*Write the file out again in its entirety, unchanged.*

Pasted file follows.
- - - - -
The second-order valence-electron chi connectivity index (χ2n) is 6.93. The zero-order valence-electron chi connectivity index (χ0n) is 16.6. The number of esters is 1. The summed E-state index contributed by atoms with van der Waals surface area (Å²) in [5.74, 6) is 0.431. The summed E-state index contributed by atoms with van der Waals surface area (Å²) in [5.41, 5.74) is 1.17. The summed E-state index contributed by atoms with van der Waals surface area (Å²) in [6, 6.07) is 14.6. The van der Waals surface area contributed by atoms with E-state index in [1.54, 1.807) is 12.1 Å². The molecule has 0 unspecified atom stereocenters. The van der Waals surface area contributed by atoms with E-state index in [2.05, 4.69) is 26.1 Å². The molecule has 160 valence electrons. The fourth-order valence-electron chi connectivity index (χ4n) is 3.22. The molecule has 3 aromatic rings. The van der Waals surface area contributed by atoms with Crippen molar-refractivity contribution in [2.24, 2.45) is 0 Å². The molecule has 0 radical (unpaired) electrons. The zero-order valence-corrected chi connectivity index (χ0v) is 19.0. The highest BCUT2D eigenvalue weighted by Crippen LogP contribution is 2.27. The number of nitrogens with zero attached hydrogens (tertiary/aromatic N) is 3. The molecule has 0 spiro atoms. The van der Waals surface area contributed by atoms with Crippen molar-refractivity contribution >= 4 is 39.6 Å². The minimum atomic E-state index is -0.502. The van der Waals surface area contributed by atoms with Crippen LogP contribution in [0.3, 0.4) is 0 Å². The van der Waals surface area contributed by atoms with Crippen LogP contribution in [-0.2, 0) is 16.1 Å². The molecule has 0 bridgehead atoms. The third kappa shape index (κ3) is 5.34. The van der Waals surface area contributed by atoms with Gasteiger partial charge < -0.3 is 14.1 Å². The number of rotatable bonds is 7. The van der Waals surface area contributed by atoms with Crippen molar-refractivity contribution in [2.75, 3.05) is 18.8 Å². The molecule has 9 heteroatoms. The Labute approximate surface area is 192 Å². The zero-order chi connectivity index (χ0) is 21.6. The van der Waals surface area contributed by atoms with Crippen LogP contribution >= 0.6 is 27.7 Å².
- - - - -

The second-order valence-electron chi connectivity index (χ2n) is 6.93. The zero-order valence-electron chi connectivity index (χ0n) is 16.6. The number of esters is 1. The summed E-state index contributed by atoms with van der Waals surface area (Å²) in [5.74, 6) is 0.431. The summed E-state index contributed by atoms with van der Waals surface area (Å²) in [5.41, 5.74) is 1.17. The summed E-state index contributed by atoms with van der Waals surface area (Å²) in [6, 6.07) is 14.6. The van der Waals surface area contributed by atoms with E-state index in [1.54, 1.807) is 12.1 Å². The molecule has 0 unspecified atom stereocenters. The van der Waals surface area contributed by atoms with E-state index in [2.05, 4.69) is 26.1 Å². The molecule has 160 valence electrons. The fourth-order valence-electron chi connectivity index (χ4n) is 3.22. The molecule has 3 aromatic rings. The van der Waals surface area contributed by atoms with Crippen molar-refractivity contribution in [2.24, 2.45) is 0 Å². The molecule has 0 radical (unpaired) electrons. The zero-order valence-corrected chi connectivity index (χ0v) is 19.0. The highest BCUT2D eigenvalue weighted by Crippen LogP contribution is 2.27. The number of nitrogens with zero attached hydrogens (tertiary/aromatic N) is 3. The molecule has 0 spiro atoms. The van der Waals surface area contributed by atoms with Crippen molar-refractivity contribution >= 4 is 39.6 Å². The minimum atomic E-state index is -0.502. The van der Waals surface area contributed by atoms with Crippen LogP contribution in [0.3, 0.4) is 0 Å². The van der Waals surface area contributed by atoms with Crippen LogP contribution in [-0.2, 0) is 16.1 Å². The molecule has 0 bridgehead atoms. The third kappa shape index (κ3) is 5.34. The van der Waals surface area contributed by atoms with Gasteiger partial charge < -0.3 is 14.1 Å². The number of rotatable bonds is 7. The van der Waals surface area contributed by atoms with Crippen molar-refractivity contribution in [2.75, 3.05) is 18.8 Å². The molecule has 9 heteroatoms. The Labute approximate surface area is 192 Å². The zero-order chi connectivity index (χ0) is 21.6. The van der Waals surface area contributed by atoms with Crippen LogP contribution >= 0.6 is 27.7 Å².